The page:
Lily-of-the-valley

©Philip Precey

Lily-of-the-valley

Scientific name: Convallaria majalis
A beautifully scented plant, the arching stems and bell-shaped flowers of Lily-of-the-valley can be seen in many woodlands. Despite its delicate appearance, this plant is highly toxic.

Species information

Statistics

Height: up to 20cm

Conservation status

Common.

When to see

May to June

About

Lily-of-the-valley is a pretty woodland plant with arching stems carrying nodding, white bells in May and June. Famous for its beautiful scent, it can be found in woodlands on both limestone and more acidic soils. Yet, its breathtaking fragrance and delicate flowers belie a much more poisonous nature - all parts of this plant are deadly, including the red berries that appear after the flowers.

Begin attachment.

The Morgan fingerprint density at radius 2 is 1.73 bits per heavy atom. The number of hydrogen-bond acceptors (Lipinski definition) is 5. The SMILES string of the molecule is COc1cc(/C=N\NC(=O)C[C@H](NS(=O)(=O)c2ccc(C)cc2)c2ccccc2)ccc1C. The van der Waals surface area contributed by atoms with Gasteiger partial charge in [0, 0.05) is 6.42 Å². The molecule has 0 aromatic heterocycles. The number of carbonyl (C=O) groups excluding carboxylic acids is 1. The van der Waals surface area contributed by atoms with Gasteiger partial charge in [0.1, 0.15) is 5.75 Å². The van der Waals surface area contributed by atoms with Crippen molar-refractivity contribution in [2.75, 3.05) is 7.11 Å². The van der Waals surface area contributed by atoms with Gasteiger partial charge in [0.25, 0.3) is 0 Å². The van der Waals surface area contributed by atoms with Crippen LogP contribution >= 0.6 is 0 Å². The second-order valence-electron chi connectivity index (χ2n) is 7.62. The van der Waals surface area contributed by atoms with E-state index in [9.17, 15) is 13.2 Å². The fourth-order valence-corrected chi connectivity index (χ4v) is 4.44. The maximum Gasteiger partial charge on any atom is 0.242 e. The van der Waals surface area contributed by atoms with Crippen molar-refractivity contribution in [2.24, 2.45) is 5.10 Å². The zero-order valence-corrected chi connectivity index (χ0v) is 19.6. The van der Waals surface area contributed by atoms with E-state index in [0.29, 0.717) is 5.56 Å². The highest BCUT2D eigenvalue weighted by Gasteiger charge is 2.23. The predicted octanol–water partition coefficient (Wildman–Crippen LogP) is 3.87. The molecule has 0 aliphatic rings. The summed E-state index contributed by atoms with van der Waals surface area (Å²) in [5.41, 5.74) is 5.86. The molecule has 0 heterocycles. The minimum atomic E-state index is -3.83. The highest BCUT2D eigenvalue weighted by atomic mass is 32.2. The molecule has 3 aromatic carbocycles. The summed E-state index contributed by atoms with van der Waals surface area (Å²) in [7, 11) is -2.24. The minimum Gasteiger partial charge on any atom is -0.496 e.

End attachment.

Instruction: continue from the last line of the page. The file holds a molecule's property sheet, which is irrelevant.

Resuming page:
How to identify

Lily-of-the-valley has large, glossy, oval leaves that are borne in pairs and often carpet the ground. White flowers, shaped like little bells, dangle from arched stems.

Distribution

Most common in England and parts of Scotland and Wales.

Did you know?

The fragrant, spring flowers of Lily-of-the-valley are a joy in any wildlife garden. Tolerating shade, this plant spreads quickly using rhizomes (underground stems) so provides good ground cover beneath hedges and trees.

How people can help

The Wildlife Trusts manage many woodland nature reserves sympathetically for the benefit of all kinds of wildlife. A mix of coppicing, scrub-cutting, ride maintenance and non-intervention all help woodland wildlife to thrive. You can help too: volunteer for your local Wildlife Trust and you could be involved in everything from traditional forest crafts to surveying for woodland plants.